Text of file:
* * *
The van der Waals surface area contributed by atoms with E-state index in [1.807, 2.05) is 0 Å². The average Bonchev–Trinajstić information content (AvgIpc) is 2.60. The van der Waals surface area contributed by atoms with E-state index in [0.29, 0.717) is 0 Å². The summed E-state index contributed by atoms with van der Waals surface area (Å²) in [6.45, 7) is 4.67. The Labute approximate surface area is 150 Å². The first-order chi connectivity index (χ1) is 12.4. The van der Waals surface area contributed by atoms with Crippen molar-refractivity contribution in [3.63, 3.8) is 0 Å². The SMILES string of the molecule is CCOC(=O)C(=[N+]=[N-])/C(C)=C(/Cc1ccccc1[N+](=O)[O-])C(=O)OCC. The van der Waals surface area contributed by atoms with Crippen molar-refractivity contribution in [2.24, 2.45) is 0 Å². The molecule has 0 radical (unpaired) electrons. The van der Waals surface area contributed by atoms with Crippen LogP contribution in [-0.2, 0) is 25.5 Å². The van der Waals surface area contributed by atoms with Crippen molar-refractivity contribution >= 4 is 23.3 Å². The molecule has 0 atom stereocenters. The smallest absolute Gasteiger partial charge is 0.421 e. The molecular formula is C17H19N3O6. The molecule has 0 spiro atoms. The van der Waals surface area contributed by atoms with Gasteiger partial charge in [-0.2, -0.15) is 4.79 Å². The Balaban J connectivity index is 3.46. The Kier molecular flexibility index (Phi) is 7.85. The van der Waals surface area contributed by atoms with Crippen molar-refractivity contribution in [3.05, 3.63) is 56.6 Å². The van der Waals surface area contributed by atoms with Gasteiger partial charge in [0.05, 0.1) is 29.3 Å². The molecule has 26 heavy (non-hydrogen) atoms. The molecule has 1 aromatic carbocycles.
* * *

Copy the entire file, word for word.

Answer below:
The van der Waals surface area contributed by atoms with E-state index in [1.807, 2.05) is 0 Å². The average Bonchev–Trinajstić information content (AvgIpc) is 2.60. The van der Waals surface area contributed by atoms with E-state index in [0.29, 0.717) is 0 Å². The summed E-state index contributed by atoms with van der Waals surface area (Å²) in [6.45, 7) is 4.67. The Labute approximate surface area is 150 Å². The first-order chi connectivity index (χ1) is 12.4. The van der Waals surface area contributed by atoms with Crippen molar-refractivity contribution in [3.63, 3.8) is 0 Å². The SMILES string of the molecule is CCOC(=O)C(=[N+]=[N-])/C(C)=C(/Cc1ccccc1[N+](=O)[O-])C(=O)OCC. The van der Waals surface area contributed by atoms with Crippen molar-refractivity contribution in [2.24, 2.45) is 0 Å². The molecule has 0 radical (unpaired) electrons. The van der Waals surface area contributed by atoms with Crippen LogP contribution in [-0.2, 0) is 25.5 Å². The van der Waals surface area contributed by atoms with Crippen molar-refractivity contribution >= 4 is 23.3 Å². The molecule has 0 atom stereocenters. The smallest absolute Gasteiger partial charge is 0.421 e. The molecular formula is C17H19N3O6. The molecule has 0 spiro atoms. The van der Waals surface area contributed by atoms with Gasteiger partial charge in [-0.2, -0.15) is 4.79 Å². The Balaban J connectivity index is 3.46. The Kier molecular flexibility index (Phi) is 7.85. The van der Waals surface area contributed by atoms with Crippen molar-refractivity contribution in [3.05, 3.63) is 56.6 Å². The van der Waals surface area contributed by atoms with Gasteiger partial charge in [0.05, 0.1) is 29.3 Å². The molecule has 26 heavy (non-hydrogen) atoms. The molecule has 1 aromatic carbocycles.